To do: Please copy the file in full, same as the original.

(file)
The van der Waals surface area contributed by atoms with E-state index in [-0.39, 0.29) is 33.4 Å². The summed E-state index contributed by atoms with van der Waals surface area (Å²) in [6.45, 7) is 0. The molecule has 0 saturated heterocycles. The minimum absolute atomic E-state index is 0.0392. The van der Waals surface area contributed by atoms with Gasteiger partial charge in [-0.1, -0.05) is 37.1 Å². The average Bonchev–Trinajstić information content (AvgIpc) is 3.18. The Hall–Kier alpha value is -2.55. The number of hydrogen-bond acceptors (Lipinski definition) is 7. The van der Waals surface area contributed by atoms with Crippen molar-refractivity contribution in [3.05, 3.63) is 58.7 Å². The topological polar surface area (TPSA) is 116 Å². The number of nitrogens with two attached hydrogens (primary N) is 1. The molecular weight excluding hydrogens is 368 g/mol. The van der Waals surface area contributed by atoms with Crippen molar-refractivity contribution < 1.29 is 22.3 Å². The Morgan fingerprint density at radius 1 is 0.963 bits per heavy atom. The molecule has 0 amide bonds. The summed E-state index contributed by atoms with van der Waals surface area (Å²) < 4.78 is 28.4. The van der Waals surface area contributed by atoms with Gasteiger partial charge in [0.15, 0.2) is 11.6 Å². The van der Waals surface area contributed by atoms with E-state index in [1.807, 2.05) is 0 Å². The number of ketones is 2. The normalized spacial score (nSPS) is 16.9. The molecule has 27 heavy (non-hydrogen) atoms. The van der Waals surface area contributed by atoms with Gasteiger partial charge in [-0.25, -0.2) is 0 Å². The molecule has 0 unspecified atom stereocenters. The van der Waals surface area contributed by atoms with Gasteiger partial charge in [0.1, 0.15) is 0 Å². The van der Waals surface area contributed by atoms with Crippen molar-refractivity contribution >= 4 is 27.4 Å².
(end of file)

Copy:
The van der Waals surface area contributed by atoms with E-state index in [-0.39, 0.29) is 33.4 Å². The summed E-state index contributed by atoms with van der Waals surface area (Å²) in [6.45, 7) is 0. The molecule has 0 saturated heterocycles. The minimum absolute atomic E-state index is 0.0392. The van der Waals surface area contributed by atoms with Gasteiger partial charge in [-0.1, -0.05) is 37.1 Å². The average Bonchev–Trinajstić information content (AvgIpc) is 3.18. The Hall–Kier alpha value is -2.55. The number of hydrogen-bond acceptors (Lipinski definition) is 7. The van der Waals surface area contributed by atoms with Crippen molar-refractivity contribution in [3.05, 3.63) is 58.7 Å². The topological polar surface area (TPSA) is 116 Å². The number of nitrogens with two attached hydrogens (primary N) is 1. The molecular weight excluding hydrogens is 368 g/mol. The van der Waals surface area contributed by atoms with Crippen molar-refractivity contribution < 1.29 is 22.3 Å². The Morgan fingerprint density at radius 1 is 0.963 bits per heavy atom. The molecule has 0 amide bonds. The summed E-state index contributed by atoms with van der Waals surface area (Å²) < 4.78 is 28.4. The van der Waals surface area contributed by atoms with Gasteiger partial charge in [0.15, 0.2) is 11.6 Å². The van der Waals surface area contributed by atoms with E-state index in [1.807, 2.05) is 0 Å². The number of ketones is 2. The normalized spacial score (nSPS) is 16.9. The molecule has 27 heavy (non-hydrogen) atoms. The van der Waals surface area contributed by atoms with Gasteiger partial charge in [-0.25, -0.2) is 0 Å². The molecule has 0 unspecified atom stereocenters. The van der Waals surface area contributed by atoms with Gasteiger partial charge in [0.1, 0.15) is 0 Å². The van der Waals surface area contributed by atoms with Crippen molar-refractivity contribution >= 4 is 27.4 Å².